Tuesday, 31 May 2011

Little Fall of Rexes


You know what always confused me? What the fuck did Marius ever see in Cosette? Seriously. Cosette is basically wet and annoying; she does nothing, makes no attempt to do anything (to the point of being completely disinterested in finding out about her own past) and spends the whole show moping about singing some of the shittest love songs in theatre-land (to be fair, Marius himself has a hand in those).
Whereas Eponine is, comparatively at least, spunky and entertaining. She shows bravery, determination, integrity and enough realism to admit to herself the whole Marius situation, which is something given the number of self deluded women out there.
On a similar theme, what does Christine see in Raoul? Now, Phantom is clearly a wack-job, but better a twisted genius who worships you than a rich dullard who you are (at best) fond of. I mean, she can't even trust Raoul enough to explain the situation to him fully. Would you marry a man who you cannot tell the first thing about your life?


So. This is 'Ponine - my tribute to kick-ass charecters overlooked in love. She's a T-Rex (seen here climbing the barricades) - not exactly one to win hearts, but complete awesome, all on her own.

Monday, 30 May 2011

Heads and Tails

Hurst family nuptials are, with any luck, done with for the near future - next in line being Little Sister, and, whilst I don't know how she feels bout marriage, I hope she is not thinking of anything in the immediate future. However, Eldest Brother's wedding this weekend was made worth while by the craft opportunity it represented; giving me an excuse to have a crack at making a hat (well... hat/fascinator thing).
My first thoughts were to do something steampunky with clockwork pieces, but that seemed a bit predictable, or some sort of cascade of playing cards, but the only designs I could come up with on those lines were too loud to wear with the intended dress - so when I came across these resin bird skulls on Etsy, I was delighted.
The skulls are beautifully made - very realistic, great detailing and texture, so I didn't think there was need to dress it too much. I made a bow (well, not a true bow; a folded square drawn in around the middle with a scrap of the same material) with some pretty cool string material, and added a veil of silk netting (fabrics from Borovick, of course - my favourite haberdashery, though not the cheapest). That was all backed onto a basic raffeta base, which I reshaped a little by folding and glueing, and a comb sewn onto the back of the lot to hold the thing on my head.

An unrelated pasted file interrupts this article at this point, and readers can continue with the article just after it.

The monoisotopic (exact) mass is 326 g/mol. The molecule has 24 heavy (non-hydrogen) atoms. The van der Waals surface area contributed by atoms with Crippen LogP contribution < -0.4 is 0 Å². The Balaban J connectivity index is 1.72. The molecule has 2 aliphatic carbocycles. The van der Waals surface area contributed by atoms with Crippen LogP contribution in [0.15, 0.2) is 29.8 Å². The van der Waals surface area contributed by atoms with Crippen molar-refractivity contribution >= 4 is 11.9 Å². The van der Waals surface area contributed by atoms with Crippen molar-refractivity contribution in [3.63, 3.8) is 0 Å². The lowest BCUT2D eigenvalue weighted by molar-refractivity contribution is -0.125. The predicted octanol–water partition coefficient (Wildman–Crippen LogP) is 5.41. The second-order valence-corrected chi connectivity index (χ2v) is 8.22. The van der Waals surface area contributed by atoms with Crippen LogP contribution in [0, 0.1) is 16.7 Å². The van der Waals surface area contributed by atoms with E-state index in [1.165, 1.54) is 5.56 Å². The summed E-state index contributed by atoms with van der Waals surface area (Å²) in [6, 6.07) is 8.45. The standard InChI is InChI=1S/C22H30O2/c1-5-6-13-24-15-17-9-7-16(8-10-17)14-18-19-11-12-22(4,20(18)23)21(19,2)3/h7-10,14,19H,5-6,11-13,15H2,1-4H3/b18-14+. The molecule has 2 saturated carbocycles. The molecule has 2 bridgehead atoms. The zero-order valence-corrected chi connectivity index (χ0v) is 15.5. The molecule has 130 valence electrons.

A nice long veil - just the thing to hide behind in all those bloody wedding photographs!
Toodles,
Noodle
PS. I feel it must be mentioned that my hat-thing was not the only bird at the wedding - there was a falcon, intended to fly down the aisle to deliver the rings - but no such joy; it got bored half way down and decided instead to roost in the rafters, doing a nice big poo down the church wall before the handler got him back, which was the most entirely hilarious thing I've seen in ages. Maybe these wedding things aren't so awful after all...

Wednesday, 11 May 2011

Proclamation of the Plants

Do you know how many carrots your average vegetarian eats per day? How many poor innocent potatoes are murdered by those greedy herbivore bastards? Is it fair that so many cauliflower must die at the hands of these plant-eaters?
It is not broccoli's fault that he is not as cute as the ickle lamb. It is not cabbage's fault that she is not as anthropomorphic as a piglet. Why should we believe the vegetarian's cry that they 'love all living things' when they so clearly reserve there love only for the animal kingdom, forsaking the root, the grass and the fruit for the mere 'needs' of there diet. Hitler was a vegetarian.
Carrie is a solider in this war against the blatant prejudice against autotrophs, this botanic butchery, this massacring (not to mention mashing) of plants. She specialises in nocturnal manoeuvres, using the cover of darkness and her excellent night vision to raid kitchens the length and breath of Britain; blunting knives, denting graters and drilling holes in saucepans to protect her vegetable comrades from the tortures they can inflict.
In her time off from cook-house carnage, Carrie enjoys lace making and bee-keeping.